I like Humphrey the Bear. Considerably more than I like J. Audubon Woodlore, who’s frankly kind of a jerk. This, along with “In the Bag,” is one of the two cartoons released with the pair of them where they don’t interact with any other Disney characters—Humphrey first appeared in the Goofy short “Hold that Pose,” and Woodlore first appeared in two 1954 cartoons, one of which we’ve already covered—the Cinemascope short “Grand Canyonscope,” both with Donald Duck. I feel confident there would have been more, had this not been at about the time Disney gave up on making shorts for theatrical release, a decision I still wish they hadn’t made.
It’s fishing season at Brownstone National Park. Woodlore’s job is to make sure the anglers are happy by stocking the lake; there’s even a clever sight gag where he plants fish in a trough from a packet of seeds. Humphrey, meanwhile, is just trying to get some fish himself. However, the gods are just not with him. Woodlore insists that he fish like a bear, but Humphrey comes up with about six other ways of fishing like a human instead, none of which end up working out for him for whatever reason.
As I’ve said before, part of the problem is that Humphrey is in a different part of the Anthropomorphism spectrum from the various major Disney characters. He is not fully there, not like Mickey and the others—Humphrey wears no clothes, speaks no human language, holds no job. He lies around in the forest. But he’s clearly intelligent, has opposable thumbs, and can communicate his wants and needs. It’s frankly unsettling to me that Woodlore seems to have no moral objection to hunting season in a park full of intelligent bears with names. Humphrey is even a little above Pluto—opposable thumbs, for one—and Pluto is given more agency by the other characters.
So should Humphrey fish like a bear? Well, I’m willing to hear an argument that Woodlore shouldn’t just feed him—though he’s certainly willing to put him to work in another short—but there’s no reason he should get mad at Humphrey for using a rod and reel to fish, if he can. Humphrey’s even clever enough to use a fake shark fin to scare the anglers away from the water and steal their catches, even if no one’s clever enough to remember that they’re fishing in a freshwater lake.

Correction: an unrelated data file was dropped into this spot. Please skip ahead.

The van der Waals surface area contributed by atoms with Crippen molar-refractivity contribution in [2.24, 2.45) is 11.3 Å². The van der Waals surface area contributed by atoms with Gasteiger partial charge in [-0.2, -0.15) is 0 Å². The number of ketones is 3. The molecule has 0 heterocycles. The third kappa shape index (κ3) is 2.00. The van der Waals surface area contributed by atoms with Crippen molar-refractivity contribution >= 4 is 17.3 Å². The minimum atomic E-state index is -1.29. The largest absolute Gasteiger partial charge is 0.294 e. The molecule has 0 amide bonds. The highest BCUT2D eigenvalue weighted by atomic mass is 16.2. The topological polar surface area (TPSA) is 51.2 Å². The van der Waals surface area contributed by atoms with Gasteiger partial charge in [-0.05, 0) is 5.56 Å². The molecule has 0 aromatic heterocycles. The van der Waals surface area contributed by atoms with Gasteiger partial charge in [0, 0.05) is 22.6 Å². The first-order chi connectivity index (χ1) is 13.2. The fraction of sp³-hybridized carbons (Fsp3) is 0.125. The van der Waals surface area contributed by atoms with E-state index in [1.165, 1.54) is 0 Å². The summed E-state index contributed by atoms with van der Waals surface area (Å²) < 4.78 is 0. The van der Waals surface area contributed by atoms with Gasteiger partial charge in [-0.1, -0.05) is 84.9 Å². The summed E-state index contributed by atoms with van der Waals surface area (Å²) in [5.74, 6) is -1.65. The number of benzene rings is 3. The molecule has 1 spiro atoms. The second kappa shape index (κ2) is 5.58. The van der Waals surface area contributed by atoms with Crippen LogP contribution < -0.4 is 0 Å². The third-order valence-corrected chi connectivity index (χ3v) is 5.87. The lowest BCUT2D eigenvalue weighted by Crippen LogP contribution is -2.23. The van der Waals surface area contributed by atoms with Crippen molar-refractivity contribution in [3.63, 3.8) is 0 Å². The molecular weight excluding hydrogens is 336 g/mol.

The cartoon strongly suggests that the point of a National Park is to be used by humans; the only reason Woodlore stocks the lakes and so forth is for the anglers, and once fishing season is open, so what if the lake is empty? (And of course fishing season is followed in the park by hunting season, and I doubt Woodlore’s got a pack of bear seeds back in that rack.) Also, the whole thing reminds me of the live-action thing I watched with my five-year-old (actually, it was shortly before his birthday) called “Yellowstone Cubs” and how no one in all of Yellowstone couldn’t seem to follow a “do not feed the bears” sign. Maybe everyone was expecting Humphrey, who was well known enough at the time to appear in the opening credits of The Mickey Mouse Club.